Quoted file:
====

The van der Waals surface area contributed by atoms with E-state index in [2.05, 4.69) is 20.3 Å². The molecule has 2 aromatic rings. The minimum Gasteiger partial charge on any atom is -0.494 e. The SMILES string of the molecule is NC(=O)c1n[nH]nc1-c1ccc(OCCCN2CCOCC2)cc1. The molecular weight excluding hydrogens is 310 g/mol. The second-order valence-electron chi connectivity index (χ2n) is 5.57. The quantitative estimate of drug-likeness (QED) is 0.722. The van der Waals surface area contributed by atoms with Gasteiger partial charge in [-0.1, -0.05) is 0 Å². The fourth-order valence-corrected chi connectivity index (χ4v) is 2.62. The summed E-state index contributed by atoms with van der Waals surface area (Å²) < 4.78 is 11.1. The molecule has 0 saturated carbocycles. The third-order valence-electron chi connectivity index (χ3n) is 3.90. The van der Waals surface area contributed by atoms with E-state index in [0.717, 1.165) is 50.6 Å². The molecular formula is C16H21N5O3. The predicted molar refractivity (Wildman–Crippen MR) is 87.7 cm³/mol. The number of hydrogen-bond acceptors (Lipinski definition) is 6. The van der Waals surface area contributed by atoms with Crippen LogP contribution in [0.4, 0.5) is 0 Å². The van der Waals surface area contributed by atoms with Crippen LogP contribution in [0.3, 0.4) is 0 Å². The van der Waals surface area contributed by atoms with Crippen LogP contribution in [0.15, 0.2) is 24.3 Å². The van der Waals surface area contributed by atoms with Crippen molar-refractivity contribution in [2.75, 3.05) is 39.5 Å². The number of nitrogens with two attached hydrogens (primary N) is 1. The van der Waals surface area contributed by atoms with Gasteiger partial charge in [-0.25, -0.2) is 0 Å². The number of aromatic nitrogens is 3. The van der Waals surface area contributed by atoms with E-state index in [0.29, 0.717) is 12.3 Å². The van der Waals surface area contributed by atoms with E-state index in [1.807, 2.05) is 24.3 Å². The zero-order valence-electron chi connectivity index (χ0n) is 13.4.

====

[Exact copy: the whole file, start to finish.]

The van der Waals surface area contributed by atoms with E-state index in [2.05, 4.69) is 20.3 Å². The molecule has 2 aromatic rings. The minimum Gasteiger partial charge on any atom is -0.494 e. The SMILES string of the molecule is NC(=O)c1n[nH]nc1-c1ccc(OCCCN2CCOCC2)cc1. The molecular weight excluding hydrogens is 310 g/mol. The second-order valence-electron chi connectivity index (χ2n) is 5.57. The quantitative estimate of drug-likeness (QED) is 0.722. The van der Waals surface area contributed by atoms with Gasteiger partial charge in [-0.1, -0.05) is 0 Å². The fourth-order valence-corrected chi connectivity index (χ4v) is 2.62. The summed E-state index contributed by atoms with van der Waals surface area (Å²) < 4.78 is 11.1. The molecule has 0 saturated carbocycles. The third-order valence-electron chi connectivity index (χ3n) is 3.90. The van der Waals surface area contributed by atoms with E-state index in [0.717, 1.165) is 50.6 Å². The molecular formula is C16H21N5O3. The predicted molar refractivity (Wildman–Crippen MR) is 87.7 cm³/mol. The number of hydrogen-bond acceptors (Lipinski definition) is 6. The van der Waals surface area contributed by atoms with Crippen LogP contribution in [0.4, 0.5) is 0 Å². The van der Waals surface area contributed by atoms with Crippen LogP contribution in [0.3, 0.4) is 0 Å². The van der Waals surface area contributed by atoms with Crippen LogP contribution in [0.15, 0.2) is 24.3 Å². The van der Waals surface area contributed by atoms with Crippen molar-refractivity contribution in [2.75, 3.05) is 39.5 Å². The number of nitrogens with two attached hydrogens (primary N) is 1. The van der Waals surface area contributed by atoms with Gasteiger partial charge in [-0.25, -0.2) is 0 Å². The number of aromatic nitrogens is 3. The van der Waals surface area contributed by atoms with E-state index in [0.29, 0.717) is 12.3 Å². The van der Waals surface area contributed by atoms with E-state index in [1.807, 2.05) is 24.3 Å². The zero-order valence-electron chi connectivity index (χ0n) is 13.4.